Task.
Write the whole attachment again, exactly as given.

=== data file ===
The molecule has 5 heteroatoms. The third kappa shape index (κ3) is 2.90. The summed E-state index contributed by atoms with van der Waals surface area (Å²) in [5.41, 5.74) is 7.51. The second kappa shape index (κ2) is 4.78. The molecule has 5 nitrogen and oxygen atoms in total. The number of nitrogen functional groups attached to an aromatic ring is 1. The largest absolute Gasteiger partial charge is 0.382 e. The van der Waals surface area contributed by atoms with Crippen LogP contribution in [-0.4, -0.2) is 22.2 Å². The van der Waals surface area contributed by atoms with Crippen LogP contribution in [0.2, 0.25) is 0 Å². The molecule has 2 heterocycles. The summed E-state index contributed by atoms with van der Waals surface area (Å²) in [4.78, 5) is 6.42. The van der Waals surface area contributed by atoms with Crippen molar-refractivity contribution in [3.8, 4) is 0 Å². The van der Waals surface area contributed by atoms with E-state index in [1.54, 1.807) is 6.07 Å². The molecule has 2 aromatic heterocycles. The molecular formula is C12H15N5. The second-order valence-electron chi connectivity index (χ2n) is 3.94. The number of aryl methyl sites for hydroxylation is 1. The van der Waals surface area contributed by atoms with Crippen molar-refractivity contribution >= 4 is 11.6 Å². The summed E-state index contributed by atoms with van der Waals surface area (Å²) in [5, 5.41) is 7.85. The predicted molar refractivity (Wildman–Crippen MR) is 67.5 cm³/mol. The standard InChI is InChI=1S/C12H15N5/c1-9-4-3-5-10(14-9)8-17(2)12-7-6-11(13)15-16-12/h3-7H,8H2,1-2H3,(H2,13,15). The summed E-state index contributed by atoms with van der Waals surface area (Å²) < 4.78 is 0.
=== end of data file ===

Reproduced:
The molecule has 5 heteroatoms. The third kappa shape index (κ3) is 2.90. The summed E-state index contributed by atoms with van der Waals surface area (Å²) in [5.41, 5.74) is 7.51. The second kappa shape index (κ2) is 4.78. The molecule has 5 nitrogen and oxygen atoms in total. The number of nitrogen functional groups attached to an aromatic ring is 1. The largest absolute Gasteiger partial charge is 0.382 e. The van der Waals surface area contributed by atoms with Crippen LogP contribution in [-0.4, -0.2) is 22.2 Å². The van der Waals surface area contributed by atoms with Crippen LogP contribution in [0.2, 0.25) is 0 Å². The molecule has 2 heterocycles. The summed E-state index contributed by atoms with van der Waals surface area (Å²) in [4.78, 5) is 6.42. The van der Waals surface area contributed by atoms with Crippen molar-refractivity contribution in [3.8, 4) is 0 Å². The van der Waals surface area contributed by atoms with E-state index in [1.54, 1.807) is 6.07 Å². The molecule has 2 aromatic heterocycles. The molecular formula is C12H15N5. The second-order valence-electron chi connectivity index (χ2n) is 3.94. The number of aryl methyl sites for hydroxylation is 1. The van der Waals surface area contributed by atoms with Crippen molar-refractivity contribution >= 4 is 11.6 Å². The summed E-state index contributed by atoms with van der Waals surface area (Å²) in [5, 5.41) is 7.85. The predicted molar refractivity (Wildman–Crippen MR) is 67.5 cm³/mol. The standard InChI is InChI=1S/C12H15N5/c1-9-4-3-5-10(14-9)8-17(2)12-7-6-11(13)15-16-12/h3-7H,8H2,1-2H3,(H2,13,15). The summed E-state index contributed by atoms with van der Waals surface area (Å²) < 4.78 is 0.